THE PSYCHOLOGICAL EFFECTS OF BEING TRAPPED IN A CLOSET
I was trapped in a closet for five months. Then I was hit by a car, so it wasn't a problem any more. This proposal fell on deaf ears, but my managers were hugely tickled by this hyper-optimistic coping mechanism.
Thanks for taking the time to look at my layout proposal! I'm really excited about it and I think you will be too. So, having been privileged to work at some nice frame shops, I've found myself contemplating a layout for this unusually small space that would solve the majority of problems people have observed over the years:
table is too narrow to accommodate large work
dead space on shelves & drawers
storage areas inaccessible
only one set of tools awkwardly placed for two people to frame at the same time
glass is in awkward/inaccessible area
air hose is awkward/gets in the way/hard to maneuver
What I'm proposing is a design that will increase production and quality of service. In a space this small we can't afford to have any dead space, and it's more ergonomic to have all like materials together and easily accessible. This will require a small investment (under $250, the price of a single average frame job), but I'm sure you'll agree the return will be great and these changes will pay for themselves in short order.
(And for those of us whose eyes cross at having to read lots, I've included a blueprint I made with this really nifty room design program I found.)
First, the work table:
I've taken the linear layout and folded it in half (the top leaves are the same dimensions). This island will allow for a stable surface for larger pieces.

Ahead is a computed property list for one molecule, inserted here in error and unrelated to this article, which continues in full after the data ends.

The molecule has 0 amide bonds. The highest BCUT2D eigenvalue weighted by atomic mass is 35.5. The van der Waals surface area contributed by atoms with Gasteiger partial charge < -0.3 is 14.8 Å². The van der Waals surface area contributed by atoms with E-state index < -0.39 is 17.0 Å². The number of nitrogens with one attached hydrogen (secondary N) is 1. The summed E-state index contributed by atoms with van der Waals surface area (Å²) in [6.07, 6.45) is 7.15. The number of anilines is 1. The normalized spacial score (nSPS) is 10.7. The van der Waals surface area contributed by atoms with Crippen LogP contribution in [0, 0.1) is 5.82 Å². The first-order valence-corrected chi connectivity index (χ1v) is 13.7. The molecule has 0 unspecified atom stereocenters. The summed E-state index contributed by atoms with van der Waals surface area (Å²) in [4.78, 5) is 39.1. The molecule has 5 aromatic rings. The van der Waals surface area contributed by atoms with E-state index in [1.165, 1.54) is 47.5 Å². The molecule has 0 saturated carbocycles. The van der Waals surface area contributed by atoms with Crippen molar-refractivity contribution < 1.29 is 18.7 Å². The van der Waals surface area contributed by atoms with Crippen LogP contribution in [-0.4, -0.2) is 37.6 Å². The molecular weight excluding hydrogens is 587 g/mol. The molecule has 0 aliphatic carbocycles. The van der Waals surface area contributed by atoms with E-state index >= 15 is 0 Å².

Small/medium sized frames can still hang from pegboard, but now they will be easier to reach from either side of the table.
Matching tool sets on either side will ensure that employees can rapidly access hardware.
The front of the table will be the drawers and slots used most frequently, and the back of the table will have slots that have consistently stored less important things.
Above the table will be hung a spiral hose secured to the steal beam just behind the drop ceiling. This style of hose would either dangle in the center of the table or latch onto the pegboard. This is the most ergonomic solution to the air hose problem and would allow for rapid access.
Second, the vertical storage unit:
The remaining short slot fixture will fit between the two tall slots. This will create the perfect cubbie for photo paper rolls (instead of awkwardly under the drymount press). This will also increase the length of the top storage area, making room for rarely used items that are currentlytaking up shelves.
The broken glass barrel will go between the unit and the door, which will be in arms reach of the mat/glass cutter, allowing for rapid access.
No objects will block access to glass sheets with this setup.
The oversized boards will slide nicely between the unit and the far wall, and the oversized glasswill remain in that last slot. This will be in alignment with the footpath next to the table, so these items can slide out completely without obstacle.
The plastic bags will fit just behind the glass barrel.
Third, the drymount press:
Unused items will be moved to other storage locations, so the bracket shelf will not be needed here. Enough room should be cleared on the bottom of the two big shelves for materials that are used most frequently(adhesives/hardware). This is prime real estate since it's at eye level and easy to reach.